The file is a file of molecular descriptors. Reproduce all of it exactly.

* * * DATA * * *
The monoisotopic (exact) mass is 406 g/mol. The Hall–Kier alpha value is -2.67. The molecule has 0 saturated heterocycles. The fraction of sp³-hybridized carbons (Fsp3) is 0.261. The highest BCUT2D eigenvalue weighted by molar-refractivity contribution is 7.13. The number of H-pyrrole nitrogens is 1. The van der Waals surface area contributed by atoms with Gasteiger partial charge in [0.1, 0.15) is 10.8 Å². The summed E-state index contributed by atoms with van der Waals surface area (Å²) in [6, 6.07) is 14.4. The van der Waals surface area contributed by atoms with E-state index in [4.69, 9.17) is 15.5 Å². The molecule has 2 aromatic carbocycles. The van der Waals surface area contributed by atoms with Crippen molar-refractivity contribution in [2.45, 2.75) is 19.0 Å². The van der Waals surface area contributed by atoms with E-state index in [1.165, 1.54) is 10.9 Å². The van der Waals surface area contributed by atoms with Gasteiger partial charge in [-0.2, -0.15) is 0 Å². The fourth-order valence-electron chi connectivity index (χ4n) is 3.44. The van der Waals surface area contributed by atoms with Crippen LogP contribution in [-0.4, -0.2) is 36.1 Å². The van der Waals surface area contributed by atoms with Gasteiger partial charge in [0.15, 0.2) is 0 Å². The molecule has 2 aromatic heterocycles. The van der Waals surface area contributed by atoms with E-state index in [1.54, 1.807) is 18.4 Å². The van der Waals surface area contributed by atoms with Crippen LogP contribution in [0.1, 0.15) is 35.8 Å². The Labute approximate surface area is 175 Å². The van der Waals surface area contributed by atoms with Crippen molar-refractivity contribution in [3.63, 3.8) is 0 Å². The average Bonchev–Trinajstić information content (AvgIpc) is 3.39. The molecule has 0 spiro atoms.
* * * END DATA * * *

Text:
The monoisotopic (exact) mass is 406 g/mol. The Hall–Kier alpha value is -2.67. The molecule has 0 saturated heterocycles. The fraction of sp³-hybridized carbons (Fsp3) is 0.261. The highest BCUT2D eigenvalue weighted by molar-refractivity contribution is 7.13. The number of H-pyrrole nitrogens is 1. The van der Waals surface area contributed by atoms with Gasteiger partial charge in [0.1, 0.15) is 10.8 Å². The summed E-state index contributed by atoms with van der Waals surface area (Å²) in [6, 6.07) is 14.4. The van der Waals surface area contributed by atoms with E-state index in [4.69, 9.17) is 15.5 Å². The molecule has 2 aromatic carbocycles. The van der Waals surface area contributed by atoms with Crippen molar-refractivity contribution in [2.45, 2.75) is 19.0 Å². The van der Waals surface area contributed by atoms with E-state index in [1.165, 1.54) is 10.9 Å². The van der Waals surface area contributed by atoms with Gasteiger partial charge in [-0.2, -0.15) is 0 Å². The fourth-order valence-electron chi connectivity index (χ4n) is 3.44. The van der Waals surface area contributed by atoms with Crippen LogP contribution in [-0.4, -0.2) is 36.1 Å². The van der Waals surface area contributed by atoms with Gasteiger partial charge in [0.15, 0.2) is 0 Å². The molecule has 2 aromatic heterocycles. The van der Waals surface area contributed by atoms with E-state index in [1.54, 1.807) is 18.4 Å². The van der Waals surface area contributed by atoms with Crippen LogP contribution in [0.1, 0.15) is 35.8 Å². The Labute approximate surface area is 175 Å². The van der Waals surface area contributed by atoms with Crippen molar-refractivity contribution in [3.63, 3.8) is 0 Å². The average Bonchev–Trinajstić information content (AvgIpc) is 3.39. The molecule has 0 spiro atoms.